Recent guidance issued advised that if the Council was to use its banning order powers it must have a policy statement to that effect.  It was being proposed that the information shown in Appendix 1 of the report would be the Councils Banning Order Policy and would form an Appendix to the already approved Housing Enforcement Policy.


Debate ensued and Members welcomed the report and the Council’s approach to Housing Enforcement in general, all were in agreement it was important to tackle and crack down on rogue landlords and sub-standard housing conditions, using all powers available.


In response to Members’ questions, Officers confirmed that there were adequate resources within the team and such activities were deemed “part and parcel of the role”.  As with all new activities its impact would be monitored and kept under review. Officers confirmed banning orders would apply District Wide, not just to the licensed areas.


Clarity was sought regarding the meaning of the final bullet point in paragraph 1.2 of the proposed policy.  Having heard the explanation, this being that a single order could cover more than one activity, as opposed to having to apply for multiple orders against a person, it was suggested the final bullet point “Doing two or more of those things” required further clarity and Officers undertook to re-look at the wording on adoption.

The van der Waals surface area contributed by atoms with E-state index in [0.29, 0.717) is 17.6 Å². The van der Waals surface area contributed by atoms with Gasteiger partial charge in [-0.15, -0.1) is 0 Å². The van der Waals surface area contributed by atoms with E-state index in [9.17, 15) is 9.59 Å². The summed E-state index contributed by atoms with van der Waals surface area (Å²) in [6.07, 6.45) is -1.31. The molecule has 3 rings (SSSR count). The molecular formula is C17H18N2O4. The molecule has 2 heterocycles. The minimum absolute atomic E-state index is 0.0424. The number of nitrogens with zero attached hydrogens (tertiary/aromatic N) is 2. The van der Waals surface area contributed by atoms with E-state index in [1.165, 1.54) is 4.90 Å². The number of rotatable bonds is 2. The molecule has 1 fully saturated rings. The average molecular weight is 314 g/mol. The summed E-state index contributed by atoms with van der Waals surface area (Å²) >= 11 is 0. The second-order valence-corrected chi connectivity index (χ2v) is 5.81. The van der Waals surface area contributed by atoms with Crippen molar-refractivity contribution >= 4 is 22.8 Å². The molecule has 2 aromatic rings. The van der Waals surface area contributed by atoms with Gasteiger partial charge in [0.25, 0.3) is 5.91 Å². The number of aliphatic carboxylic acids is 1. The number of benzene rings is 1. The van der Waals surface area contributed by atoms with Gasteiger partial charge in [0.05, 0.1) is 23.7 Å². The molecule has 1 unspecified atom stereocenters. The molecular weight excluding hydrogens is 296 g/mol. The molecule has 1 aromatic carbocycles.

Members asked a number of questions regarding the database, what information was held and who it was available to, noting that it was not currently available to the general public but the Government were continuing to look at the feasibility of this within the context of data protection legislation.  Data sharing did take place between local authority areas, and the First Tier Tribunal were responsible for its maintenance and publication. 




(a)          the Council shall seek banning orders as appropriate and in line with the powers designated under the Housing and Planning Act 2016.


(b)          the Banning Orders Policy as detailed in appendix 1 be approved to enable the Council to do this.



Note:         Prior to consideration of the next item of business, Councillor Gillian Bardsley returned to the Chamber and re-joined the meeting.





Houses of Multiple Occupation (HMO) Policy pdf icon PDF 186 KB

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Under the Housing Act 2004, larger Houses in Multiple Occupation (HMOs) that were 3 or more storeys and occupied by 5 or more persons forming at least 2 separate households were required to be licensed.


With effect from 1 October 2018 mandatory licensing of HMOs had been extended so that smaller properties used as HMOs in England which housed 5 people or more in 2 or more separate households would now in many cases also require a licence.